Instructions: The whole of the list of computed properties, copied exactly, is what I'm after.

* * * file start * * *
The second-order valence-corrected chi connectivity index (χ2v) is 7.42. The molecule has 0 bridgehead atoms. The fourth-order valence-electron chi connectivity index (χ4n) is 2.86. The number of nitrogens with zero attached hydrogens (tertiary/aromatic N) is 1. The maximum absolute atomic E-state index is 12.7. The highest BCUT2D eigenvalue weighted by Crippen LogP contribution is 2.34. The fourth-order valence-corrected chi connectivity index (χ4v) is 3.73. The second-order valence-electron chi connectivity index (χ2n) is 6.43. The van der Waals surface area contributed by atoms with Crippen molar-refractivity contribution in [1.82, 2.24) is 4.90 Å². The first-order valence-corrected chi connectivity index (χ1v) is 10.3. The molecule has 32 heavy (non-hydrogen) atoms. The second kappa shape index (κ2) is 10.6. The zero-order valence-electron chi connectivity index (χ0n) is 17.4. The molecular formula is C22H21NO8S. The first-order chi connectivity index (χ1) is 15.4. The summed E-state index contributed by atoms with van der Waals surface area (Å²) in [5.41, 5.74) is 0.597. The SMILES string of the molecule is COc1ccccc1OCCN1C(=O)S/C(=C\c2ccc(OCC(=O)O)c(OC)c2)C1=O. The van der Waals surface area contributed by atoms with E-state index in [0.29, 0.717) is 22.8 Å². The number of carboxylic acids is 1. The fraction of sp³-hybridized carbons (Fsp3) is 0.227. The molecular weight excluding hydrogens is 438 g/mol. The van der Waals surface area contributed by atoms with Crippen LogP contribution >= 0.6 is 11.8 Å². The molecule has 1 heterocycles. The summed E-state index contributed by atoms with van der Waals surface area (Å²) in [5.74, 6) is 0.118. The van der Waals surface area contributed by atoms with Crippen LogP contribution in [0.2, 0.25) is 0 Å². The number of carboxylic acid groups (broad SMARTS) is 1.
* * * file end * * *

The second-order valence-corrected chi connectivity index (χ2v) is 7.42. The molecule has 0 bridgehead atoms. The fourth-order valence-electron chi connectivity index (χ4n) is 2.86. The number of nitrogens with zero attached hydrogens (tertiary/aromatic N) is 1. The maximum absolute atomic E-state index is 12.7. The highest BCUT2D eigenvalue weighted by Crippen LogP contribution is 2.34. The fourth-order valence-corrected chi connectivity index (χ4v) is 3.73. The second-order valence-electron chi connectivity index (χ2n) is 6.43. The van der Waals surface area contributed by atoms with Crippen molar-refractivity contribution in [1.82, 2.24) is 4.90 Å². The first-order valence-corrected chi connectivity index (χ1v) is 10.3. The molecule has 32 heavy (non-hydrogen) atoms. The second kappa shape index (κ2) is 10.6. The zero-order valence-electron chi connectivity index (χ0n) is 17.4. The molecular formula is C22H21NO8S. The first-order chi connectivity index (χ1) is 15.4. The summed E-state index contributed by atoms with van der Waals surface area (Å²) in [5.41, 5.74) is 0.597. The SMILES string of the molecule is COc1ccccc1OCCN1C(=O)S/C(=C\c2ccc(OCC(=O)O)c(OC)c2)C1=O. The van der Waals surface area contributed by atoms with E-state index in [0.29, 0.717) is 22.8 Å². The number of carboxylic acids is 1. The fraction of sp³-hybridized carbons (Fsp3) is 0.227. The molecular weight excluding hydrogens is 438 g/mol. The van der Waals surface area contributed by atoms with Crippen LogP contribution >= 0.6 is 11.8 Å². The molecule has 1 heterocycles. The summed E-state index contributed by atoms with van der Waals surface area (Å²) in [5.74, 6) is 0.118. The van der Waals surface area contributed by atoms with Crippen LogP contribution in [0.2, 0.25) is 0 Å². The number of carboxylic acid groups (broad SMARTS) is 1.